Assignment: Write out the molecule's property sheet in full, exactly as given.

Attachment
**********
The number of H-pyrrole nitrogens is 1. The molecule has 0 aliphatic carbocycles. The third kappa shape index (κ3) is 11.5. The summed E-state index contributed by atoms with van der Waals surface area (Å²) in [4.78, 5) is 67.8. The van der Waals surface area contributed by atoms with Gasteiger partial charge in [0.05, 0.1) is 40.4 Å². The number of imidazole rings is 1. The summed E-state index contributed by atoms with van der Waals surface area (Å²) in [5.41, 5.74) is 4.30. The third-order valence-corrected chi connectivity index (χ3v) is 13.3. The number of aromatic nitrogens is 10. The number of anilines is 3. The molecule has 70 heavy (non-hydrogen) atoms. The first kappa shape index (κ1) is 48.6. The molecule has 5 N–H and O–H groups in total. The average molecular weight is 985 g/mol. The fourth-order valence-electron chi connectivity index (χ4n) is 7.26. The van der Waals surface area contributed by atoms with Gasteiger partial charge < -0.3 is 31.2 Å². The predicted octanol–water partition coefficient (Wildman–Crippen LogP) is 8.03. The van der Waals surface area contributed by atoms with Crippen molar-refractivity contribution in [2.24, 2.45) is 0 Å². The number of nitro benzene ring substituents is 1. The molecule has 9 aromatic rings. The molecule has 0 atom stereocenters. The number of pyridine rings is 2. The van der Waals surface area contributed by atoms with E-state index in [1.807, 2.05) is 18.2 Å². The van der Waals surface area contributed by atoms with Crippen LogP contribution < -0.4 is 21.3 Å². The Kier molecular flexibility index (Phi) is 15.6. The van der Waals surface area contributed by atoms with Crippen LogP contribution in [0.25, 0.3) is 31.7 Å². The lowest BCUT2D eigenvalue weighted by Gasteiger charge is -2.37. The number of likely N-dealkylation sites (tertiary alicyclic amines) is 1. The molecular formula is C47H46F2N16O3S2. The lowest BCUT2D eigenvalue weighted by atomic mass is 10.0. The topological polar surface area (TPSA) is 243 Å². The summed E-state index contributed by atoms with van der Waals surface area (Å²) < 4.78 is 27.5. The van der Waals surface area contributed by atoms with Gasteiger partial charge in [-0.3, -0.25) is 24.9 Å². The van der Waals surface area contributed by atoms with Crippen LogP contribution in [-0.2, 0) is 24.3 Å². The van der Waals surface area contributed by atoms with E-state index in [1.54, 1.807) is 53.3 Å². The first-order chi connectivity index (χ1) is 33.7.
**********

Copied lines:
The number of H-pyrrole nitrogens is 1. The molecule has 0 aliphatic carbocycles. The third kappa shape index (κ3) is 11.5. The summed E-state index contributed by atoms with van der Waals surface area (Å²) in [4.78, 5) is 67.8. The van der Waals surface area contributed by atoms with Gasteiger partial charge in [0.05, 0.1) is 40.4 Å². The number of imidazole rings is 1. The summed E-state index contributed by atoms with van der Waals surface area (Å²) in [5.41, 5.74) is 4.30. The third-order valence-corrected chi connectivity index (χ3v) is 13.3. The number of aromatic nitrogens is 10. The number of anilines is 3. The molecule has 70 heavy (non-hydrogen) atoms. The first kappa shape index (κ1) is 48.6. The molecule has 5 N–H and O–H groups in total. The average molecular weight is 985 g/mol. The fourth-order valence-electron chi connectivity index (χ4n) is 7.26. The van der Waals surface area contributed by atoms with Gasteiger partial charge < -0.3 is 31.2 Å². The predicted octanol–water partition coefficient (Wildman–Crippen LogP) is 8.03. The van der Waals surface area contributed by atoms with Crippen molar-refractivity contribution in [2.24, 2.45) is 0 Å². The number of nitro benzene ring substituents is 1. The molecule has 9 aromatic rings. The molecule has 0 atom stereocenters. The number of pyridine rings is 2. The van der Waals surface area contributed by atoms with E-state index in [1.807, 2.05) is 18.2 Å². The van der Waals surface area contributed by atoms with Crippen LogP contribution < -0.4 is 21.3 Å². The Kier molecular flexibility index (Phi) is 15.6. The van der Waals surface area contributed by atoms with Crippen LogP contribution in [0.25, 0.3) is 31.7 Å². The lowest BCUT2D eigenvalue weighted by Gasteiger charge is -2.37. The number of likely N-dealkylation sites (tertiary alicyclic amines) is 1. The molecular formula is C47H46F2N16O3S2. The lowest BCUT2D eigenvalue weighted by atomic mass is 10.0. The topological polar surface area (TPSA) is 243 Å². The summed E-state index contributed by atoms with van der Waals surface area (Å²) < 4.78 is 27.5. The van der Waals surface area contributed by atoms with Gasteiger partial charge in [-0.3, -0.25) is 24.9 Å². The van der Waals surface area contributed by atoms with Crippen LogP contribution in [-0.2, 0) is 24.3 Å². The van der Waals surface area contributed by atoms with E-state index in [1.54, 1.807) is 53.3 Å². The first-order chi connectivity index (χ1) is 33.7.